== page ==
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JOSEPH BAIER'S ODE TO MORTALITY
Tiziano Terzani,the intrepid Italian journalist who is the principal character in Joseph Baier's second feature The End Is My Beginning La fine è il mio inizio, is the polar opposite of Vlado Taneski, the Macedonian crime reporter-serial killer whose horror story forms one of the three narrative strands in Milcho Manchewski's "Mothers". Unlike Taneski who wrote morbidly detailed accounts of the grisly murders of three old cleaning ladies whom he abducted,tortured and raped before disposing them in a rubbish dump, Terzani reported on the fall of Saigon to the Vietcong and the conquest of Phnom Pehn by the Khmer rouge. He was Der Spiegel's foreign correspondent in Beijing, Tokyo, Singapore, Hong Kong, Bangkok and New Delhi.The Chinese goverment would for "counter-revolutionary activities."
Terzani died on 28 July 2004, aged 66. An Italian television station would recorded his last final down-memory-lane interview in a telecast titled "Anam", an Indian word that means "the one with no name", an appellative he gained during a stay in an Indian ashram.
Terziani had devoted himself to the study of Indian spirituality after discovering he was afflicted by stomach cancer, and spent some in the Himalayas, before returning to his native Tuscany.
As Joseph Baier,Director of Terzani's biopic, "The End Is My Beginning, told the press at the Media Centre, "anam" figured significantly in Terzani's final interactions with his son Folco and family, as he lay dying. (When oh when,will someone make a film on that other Tuscan beacon, the woman journalist, Orianna Falacci?)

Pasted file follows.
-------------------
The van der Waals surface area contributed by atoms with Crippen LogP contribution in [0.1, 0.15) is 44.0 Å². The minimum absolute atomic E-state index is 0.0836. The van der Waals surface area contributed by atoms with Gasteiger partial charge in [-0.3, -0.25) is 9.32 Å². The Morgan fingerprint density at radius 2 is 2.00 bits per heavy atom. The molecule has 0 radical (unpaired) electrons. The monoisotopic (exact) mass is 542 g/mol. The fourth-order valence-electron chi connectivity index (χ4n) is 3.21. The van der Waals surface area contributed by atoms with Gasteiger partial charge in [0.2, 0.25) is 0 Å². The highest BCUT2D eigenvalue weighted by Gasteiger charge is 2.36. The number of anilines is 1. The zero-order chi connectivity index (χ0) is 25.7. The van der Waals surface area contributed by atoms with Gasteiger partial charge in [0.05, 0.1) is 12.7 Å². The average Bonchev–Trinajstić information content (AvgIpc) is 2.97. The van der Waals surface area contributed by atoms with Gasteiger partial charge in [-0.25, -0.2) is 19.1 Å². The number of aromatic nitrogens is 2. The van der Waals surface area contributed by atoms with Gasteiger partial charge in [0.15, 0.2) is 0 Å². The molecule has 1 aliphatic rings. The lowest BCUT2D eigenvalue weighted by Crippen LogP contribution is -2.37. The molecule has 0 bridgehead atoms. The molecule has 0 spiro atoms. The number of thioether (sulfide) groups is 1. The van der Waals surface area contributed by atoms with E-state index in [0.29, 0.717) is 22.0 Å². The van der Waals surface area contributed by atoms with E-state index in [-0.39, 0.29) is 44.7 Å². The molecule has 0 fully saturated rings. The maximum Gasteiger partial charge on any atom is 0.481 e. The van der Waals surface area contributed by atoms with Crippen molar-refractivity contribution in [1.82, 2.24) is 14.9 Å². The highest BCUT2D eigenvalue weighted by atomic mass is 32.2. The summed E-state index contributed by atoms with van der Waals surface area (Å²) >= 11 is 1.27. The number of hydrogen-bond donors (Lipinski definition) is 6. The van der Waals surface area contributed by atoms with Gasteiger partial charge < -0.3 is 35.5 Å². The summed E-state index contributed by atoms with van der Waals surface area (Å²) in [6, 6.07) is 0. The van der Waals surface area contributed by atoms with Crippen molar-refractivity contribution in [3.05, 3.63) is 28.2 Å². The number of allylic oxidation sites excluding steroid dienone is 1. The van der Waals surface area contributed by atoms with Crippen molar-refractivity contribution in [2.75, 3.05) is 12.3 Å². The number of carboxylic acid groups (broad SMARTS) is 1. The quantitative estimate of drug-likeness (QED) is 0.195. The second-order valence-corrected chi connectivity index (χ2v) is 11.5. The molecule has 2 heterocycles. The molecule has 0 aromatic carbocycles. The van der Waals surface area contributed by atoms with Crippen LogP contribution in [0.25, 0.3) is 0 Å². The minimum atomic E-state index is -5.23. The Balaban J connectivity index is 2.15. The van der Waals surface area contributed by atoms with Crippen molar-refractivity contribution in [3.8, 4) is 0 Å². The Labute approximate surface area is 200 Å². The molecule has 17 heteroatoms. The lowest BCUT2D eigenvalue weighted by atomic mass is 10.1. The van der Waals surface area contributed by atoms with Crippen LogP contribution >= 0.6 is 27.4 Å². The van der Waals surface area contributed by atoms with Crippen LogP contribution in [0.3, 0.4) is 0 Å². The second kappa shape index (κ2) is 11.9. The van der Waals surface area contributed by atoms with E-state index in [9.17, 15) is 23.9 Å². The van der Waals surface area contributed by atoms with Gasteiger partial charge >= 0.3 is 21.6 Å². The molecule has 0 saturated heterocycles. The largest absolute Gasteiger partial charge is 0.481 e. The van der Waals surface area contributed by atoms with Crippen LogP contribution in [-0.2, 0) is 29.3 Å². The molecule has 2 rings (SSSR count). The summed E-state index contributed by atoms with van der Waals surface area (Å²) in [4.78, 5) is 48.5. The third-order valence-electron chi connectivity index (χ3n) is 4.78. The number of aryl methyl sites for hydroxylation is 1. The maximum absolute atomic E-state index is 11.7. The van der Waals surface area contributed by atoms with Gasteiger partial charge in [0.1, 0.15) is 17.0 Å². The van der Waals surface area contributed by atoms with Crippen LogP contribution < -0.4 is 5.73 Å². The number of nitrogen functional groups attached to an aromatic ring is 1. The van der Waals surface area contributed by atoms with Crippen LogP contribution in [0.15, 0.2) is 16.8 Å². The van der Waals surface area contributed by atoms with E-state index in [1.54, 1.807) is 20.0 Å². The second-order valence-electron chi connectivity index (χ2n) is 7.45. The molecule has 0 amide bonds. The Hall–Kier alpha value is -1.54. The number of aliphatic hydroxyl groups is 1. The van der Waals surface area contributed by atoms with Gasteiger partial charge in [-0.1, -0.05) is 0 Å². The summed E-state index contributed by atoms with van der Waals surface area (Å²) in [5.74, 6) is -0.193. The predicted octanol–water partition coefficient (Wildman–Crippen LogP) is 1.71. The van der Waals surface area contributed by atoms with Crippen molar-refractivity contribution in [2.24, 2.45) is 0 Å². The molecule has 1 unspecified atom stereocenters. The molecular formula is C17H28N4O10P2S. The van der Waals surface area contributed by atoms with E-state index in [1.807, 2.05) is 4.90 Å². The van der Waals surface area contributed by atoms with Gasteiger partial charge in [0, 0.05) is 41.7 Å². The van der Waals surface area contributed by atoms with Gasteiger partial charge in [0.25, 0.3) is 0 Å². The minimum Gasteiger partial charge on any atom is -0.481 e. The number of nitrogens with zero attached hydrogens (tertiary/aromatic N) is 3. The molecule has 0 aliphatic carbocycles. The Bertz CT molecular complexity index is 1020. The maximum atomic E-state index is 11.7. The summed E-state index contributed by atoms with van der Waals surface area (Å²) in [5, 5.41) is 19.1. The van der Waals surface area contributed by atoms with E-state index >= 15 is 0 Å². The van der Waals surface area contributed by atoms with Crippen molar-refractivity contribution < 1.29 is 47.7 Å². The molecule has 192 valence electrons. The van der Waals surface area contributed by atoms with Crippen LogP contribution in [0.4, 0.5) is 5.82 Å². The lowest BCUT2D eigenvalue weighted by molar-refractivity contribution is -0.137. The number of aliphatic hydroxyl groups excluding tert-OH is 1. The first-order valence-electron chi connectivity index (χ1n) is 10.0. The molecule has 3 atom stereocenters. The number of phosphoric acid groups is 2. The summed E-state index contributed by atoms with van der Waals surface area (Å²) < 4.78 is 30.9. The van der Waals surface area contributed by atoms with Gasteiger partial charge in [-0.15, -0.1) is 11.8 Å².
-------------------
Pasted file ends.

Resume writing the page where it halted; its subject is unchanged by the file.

Terzani would write several books which were translated into various languages by publishers from India, Thailand, Brazil, Argentina and Europe. Baier's German-Italian arthouse production is based on Terzani's last book La fine è il mio inizio which was published posthumously in March 2006."It's a father-son testament" says Baier.
Does the title have anything to do with T S Eliot's great poem The Wasteland, I asked the director. "No, those were words he used repeated ly alluding to death and the transition to the other side during conversations with his son" ( who has co-written the screenplay)
The book depicts his last days (in the summer of 2004, when he succumbed), in the course of which he communicated to his son Folco, his many adventures, his thoughts and reflections on subjects ranging from Chinese Marxism to a universal communion between man and nature,life and death. A quote: "...the goal of my journey was not the cure for my cancer anymore, but for the sickness which affects all of us: mortality."
The wonderful Swiss-German actor Bruno Ganz (who has essayed Pope John Paul 2, Faust, Hitler,Luther and an angel ) plays the role of the ailing, ex journalist, now living in the idyllic Tuscan hills, dressed for all the world like an Indian sage. Folco is played by Italian actor Elio Germano.
"Ganz is an absolute delight to work with.Unlike many actors who are vain, he does not behave like a diva,"says Baier who grew up in a Bavarian village, and studied philosophy before joining the TV industry.
In Germany as he tells it, documentaries do not attract huge audiences in comparison to main stream cinema, still there are people who appreciate the genre and very good documentaries are being made, he said. Baier has been making films since 1979 and has won many awards including the Adolf Grimme prize and the Bavarian TV award which he has received more than once. ‘Wildfeuer’, ‘Operation Valkyrie’, ‘Not all were Murderers’ are the titles of some of his award winning films.
"Capitalism reduces people to consumers and materialism is a horror" observes Baeir whose output includes a documentary on a German doctor working in a hospital in Rajasthan." Terzani was uncertain of what lies beyond but he was sure death was not the end. Asian religions and spirituality helped Terzani come to terms with death.The message of the film as in the book, is that, in the end, one needs nothing at all. As Terzani said in his final days, "I am nothing, I am no one, I am anam."
About Ronita Torcato
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